More personally, here are a few valuable lessons I learned in this process. Chances are, you are going through something like this right now too. If not, these lessons will be helpful down the road when you run into a problem like this of your own.

  1. Asking hard questions up front can save you from disappointment later. -- The idea of using other people's content to build a community isn't new. The Huffington Post did it successfully a few years ago when they sold to the new AOL. I didn't challenge Mr. Farrington's ideas at first. I bought into it. Why not change the world for the better? Had I dug a little deeper and asked hard questions, I would have learned that Top Sales World is really a retirement plan for Mr. Farrington -- use other people to build a community and then sell that community to a willing buyer. By the way, there is nothing wrong with that plan. Capitalism is awesome. My problem was willful ignorance. Had I uncovered Mr. Farrington's monetization strategy earlier, I would have been less bought into the "change the world" rhetoric. I failed to act with eyes wide open.
  2. Apologies and appreciation are more than words. It's a lifestyle. -- We all want to feel like we're more than a piece of red meat for someone else to get their way. So many of the problems in the past with Top Sales World between Mr. Farrington and willing promoters -- like myself -- could have been easily resolved with a simple apology or heartfelt appreciation. I can't rightfully judge Mr. Farrington's intentions or motivations, but I can tell you how his actions made me feel -- which is something you don't easily forget. Many times when I voiced my concerns about the direction or positioning of part of Top Sales World, I was smacked down. Perhaps Mr. Farrington isn't aware of his emotionally unintelligent style. My challenge is make sure our clients and community never feel that way. I hope you'll call me out like this if I lose my way.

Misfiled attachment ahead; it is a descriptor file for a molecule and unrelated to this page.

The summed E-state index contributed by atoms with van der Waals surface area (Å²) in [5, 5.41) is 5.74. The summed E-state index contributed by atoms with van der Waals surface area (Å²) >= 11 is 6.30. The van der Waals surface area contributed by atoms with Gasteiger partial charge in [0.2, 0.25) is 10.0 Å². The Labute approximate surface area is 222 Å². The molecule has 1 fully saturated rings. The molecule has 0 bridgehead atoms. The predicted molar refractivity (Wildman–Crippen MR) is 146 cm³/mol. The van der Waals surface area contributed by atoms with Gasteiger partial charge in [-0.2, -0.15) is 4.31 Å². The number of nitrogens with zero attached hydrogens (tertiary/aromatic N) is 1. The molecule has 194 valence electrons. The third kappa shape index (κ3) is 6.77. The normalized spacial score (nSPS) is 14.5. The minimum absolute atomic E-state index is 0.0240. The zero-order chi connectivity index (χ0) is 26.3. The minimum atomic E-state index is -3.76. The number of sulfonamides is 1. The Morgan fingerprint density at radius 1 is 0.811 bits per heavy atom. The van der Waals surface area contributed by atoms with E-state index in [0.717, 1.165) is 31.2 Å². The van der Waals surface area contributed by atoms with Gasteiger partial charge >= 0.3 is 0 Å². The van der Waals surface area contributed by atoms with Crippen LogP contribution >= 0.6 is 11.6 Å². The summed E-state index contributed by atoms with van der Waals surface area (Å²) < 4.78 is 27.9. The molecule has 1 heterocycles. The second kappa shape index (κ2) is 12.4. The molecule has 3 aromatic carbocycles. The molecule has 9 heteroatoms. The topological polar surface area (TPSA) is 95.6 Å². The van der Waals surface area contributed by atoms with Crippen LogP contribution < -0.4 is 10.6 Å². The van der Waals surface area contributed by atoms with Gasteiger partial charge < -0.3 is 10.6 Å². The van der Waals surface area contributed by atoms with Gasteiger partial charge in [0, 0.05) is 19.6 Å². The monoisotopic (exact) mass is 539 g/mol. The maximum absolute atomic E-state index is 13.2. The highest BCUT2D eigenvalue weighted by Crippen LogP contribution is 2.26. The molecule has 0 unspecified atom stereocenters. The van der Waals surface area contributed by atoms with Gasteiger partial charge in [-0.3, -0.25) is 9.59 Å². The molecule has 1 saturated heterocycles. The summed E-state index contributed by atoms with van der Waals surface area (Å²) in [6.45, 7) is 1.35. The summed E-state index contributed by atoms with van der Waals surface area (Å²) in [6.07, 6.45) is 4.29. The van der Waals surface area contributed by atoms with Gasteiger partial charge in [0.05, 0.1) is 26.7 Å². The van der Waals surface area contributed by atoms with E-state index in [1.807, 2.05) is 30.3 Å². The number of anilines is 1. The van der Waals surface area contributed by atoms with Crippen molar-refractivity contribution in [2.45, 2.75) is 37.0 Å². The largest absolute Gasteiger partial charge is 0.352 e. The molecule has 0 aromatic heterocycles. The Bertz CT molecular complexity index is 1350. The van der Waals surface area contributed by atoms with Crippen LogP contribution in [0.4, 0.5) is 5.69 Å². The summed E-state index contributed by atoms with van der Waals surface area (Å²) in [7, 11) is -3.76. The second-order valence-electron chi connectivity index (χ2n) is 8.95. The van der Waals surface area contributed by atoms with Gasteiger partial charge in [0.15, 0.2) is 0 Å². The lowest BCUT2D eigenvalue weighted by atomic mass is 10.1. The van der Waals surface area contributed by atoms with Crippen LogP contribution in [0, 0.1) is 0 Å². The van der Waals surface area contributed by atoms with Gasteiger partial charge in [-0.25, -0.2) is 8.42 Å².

3. A bad business plan might turn you into a bad person. -- If you don't have a plan to do the right thing it's likely you'll find yourself in a world of gray that has you crossing the line into doing bad things. By the way, a bad business plan doesn't just hurt you -- it impacts your employees and contractors. In this case, Mr. Farrington seems to be doing bad things -- which is hard to reconcile with my perceptions of the gentleman who originally invited me to help him make a difference with Top Sales World. I've seen it before though. Money get tight and instead of having hard conversations, leaders decide to point the finger and blame everyone else.  It's a reminder to me that the decisions I make have consequences months from now.  The employees and vendors we choose might bring out the worst in me. It's something to remember.

Ever find yourself in a position like me?

Frustrated and confused and angry about people doing bad things and seeming to get away with it?

The truth about success for any of us is that our results are what we make them. It doesn't really matter what other people do to us -- or around us. Each of our response to frustration is ultimately what defines the level of greatness you achieve.

I suggest you tell yourself what I whispered in my own ear: "Stand up. Move on. Go be awesome."

Learn something that will change the rest of your life.

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Update: The monies not paid to the Vice President of Content were not paid over three months and not an entire three month's worth of payments.